Saturday, June 25, 2011
Jamaican Pork Chops with Snow Pea Succotash
I decided to make this recipe because of one tiny, little pepper. I was experiencing a craving for something Caribbean-flavored, and I just so happened to have a beautiful habanero pepper that needed using. Suddenly, inspiration struck and I knew I was destined to make Jamaican Pork Chops. It's been a while since I've used those flavors, and we love them so much. Plus, these pork chops were hanging around in my freezer and could stand to be cooked already.
I gathered the ingredients for my marinade based on several different recipes, ones that I can't even quite remember just now. The flavors were fantastic, I thought. There was some great sweet/tangy/fiery marriage going on there. Unfortunately, I kinda overcooked my meat. I took it out of the oven just as it was nearly done, but then I threw it back in for another minute or two, and sort of forgot about it. Five or six minutes later, I took the meat out again, only to find that it was a bit crispy around the edges. Oh, well. It was still good! It was just a bit dry, but as I said, the flavors were enough to salvage the whole thing.
To serve with the chops, I made a simple pot of Israeli couscous, along with a quick Snow Pea Succotash that I found in one of my Rachael Ray cookbooks. I took a couple of liberties with her master recipe, and I really liked it. It is also a clever way to use up the other half of the lime you use for the pork chops! Waste not, want not!
Boneless Jamaican Pork Chops
adapted from various recipes
makes 4 chops
4 (6-7 ounce) boneless pork chops, trimmed of excess fat
1 medium habanero pepper, seeded and roughly chopped
1/2 lime, zest and juice
2 Tbsp. dark brown sugar
1 Tbsp. extra-virgin olive oil
1/4 cup apple cider vinegar
1 Tbsp. low-sodium soy sauce
2 cloves garlic, minced
1/4 tsp. ground black pepper
1/2 tsp. ground cinnamon
1 tsp. ground allspice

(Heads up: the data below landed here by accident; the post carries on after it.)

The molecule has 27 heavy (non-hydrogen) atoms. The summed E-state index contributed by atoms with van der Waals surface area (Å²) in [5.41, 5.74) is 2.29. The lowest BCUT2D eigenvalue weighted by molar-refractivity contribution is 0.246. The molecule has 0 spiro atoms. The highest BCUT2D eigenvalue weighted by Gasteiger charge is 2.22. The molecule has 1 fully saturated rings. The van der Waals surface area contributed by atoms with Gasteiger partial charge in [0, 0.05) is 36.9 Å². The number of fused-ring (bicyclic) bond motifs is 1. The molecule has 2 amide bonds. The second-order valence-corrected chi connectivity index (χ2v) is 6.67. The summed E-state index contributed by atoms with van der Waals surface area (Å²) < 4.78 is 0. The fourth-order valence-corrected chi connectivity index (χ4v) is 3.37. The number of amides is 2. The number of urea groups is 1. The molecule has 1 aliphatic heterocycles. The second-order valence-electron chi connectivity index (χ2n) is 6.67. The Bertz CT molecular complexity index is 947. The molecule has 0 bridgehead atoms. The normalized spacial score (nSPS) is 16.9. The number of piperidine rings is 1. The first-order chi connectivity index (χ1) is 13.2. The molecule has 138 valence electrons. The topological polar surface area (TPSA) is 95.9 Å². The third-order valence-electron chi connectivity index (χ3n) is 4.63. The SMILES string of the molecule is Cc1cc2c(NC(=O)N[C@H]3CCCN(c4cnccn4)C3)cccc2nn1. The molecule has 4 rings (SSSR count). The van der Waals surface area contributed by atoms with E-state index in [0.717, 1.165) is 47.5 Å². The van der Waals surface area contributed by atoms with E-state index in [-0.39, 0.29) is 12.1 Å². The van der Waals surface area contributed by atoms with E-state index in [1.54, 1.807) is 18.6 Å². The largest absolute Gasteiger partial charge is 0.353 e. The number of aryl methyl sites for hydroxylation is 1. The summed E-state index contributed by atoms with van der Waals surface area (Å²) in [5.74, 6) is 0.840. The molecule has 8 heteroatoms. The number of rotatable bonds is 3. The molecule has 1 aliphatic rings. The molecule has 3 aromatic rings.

1 tsp. ground thyme
1 tsp. ground coriander
1/2 tsp. kosher salt
1/2 tsp. onion powder
1. In a large, resealable Ziploc bag, place the pork chops. In a medium bowl, stir together all the remaining ingredients, then pour the marinade into the bag. Close the bag and shake it up so the marinade coats the chops. Stick the bag in the refrigerator for at least 4 hours before broiling.
2. Once you are done marinading, preheat the broiler. On a baking sheet covered with aluminum foil, place a cooling rack. Using tongs, extract each pork chop from the marinade bag, allowing the liquid to drip off. Place the chops on the cooling rack-covered baking sheet.
3. Broil the pork chops for 5 minutes per side, then allow them to cook for an additional 5-10 minutes, or until the juices run clear. Rest the meat for 5 minutes before serving.
Snow Pea Succotash
adapted from Rachael Ray
makes 4 servings
8 oz. (about 2 1/2 cups) snow peas, trimmed and chopped into bite-size pieces
1 medium red bell pepper, seeded and diced
3 ears corn on the cob, kernels removed (you can also use thawed frozen corn)
1/2 yellow onion, sliced thinly
2 tsp. vegetable oil
1/2 lime, juice and zest
2 tsp. hot sauce, such as Sriracha
Salt and freshly ground black pepper, to taste
1. In a medium skillet, heat the vegetable oil over medium heat. Add the snow peas and cook for about 2 minutes, tossing frequently. Add the bell pepper, corn, and onion, and cook for another 7 minutes or so, until the veggies are crisp-tender. Remove from the heat.
2. Transfer the veggies to a serving dish. Sprinkle in the lime zest and juice, the hot sauce, and salt and pepper. Toss well before serving.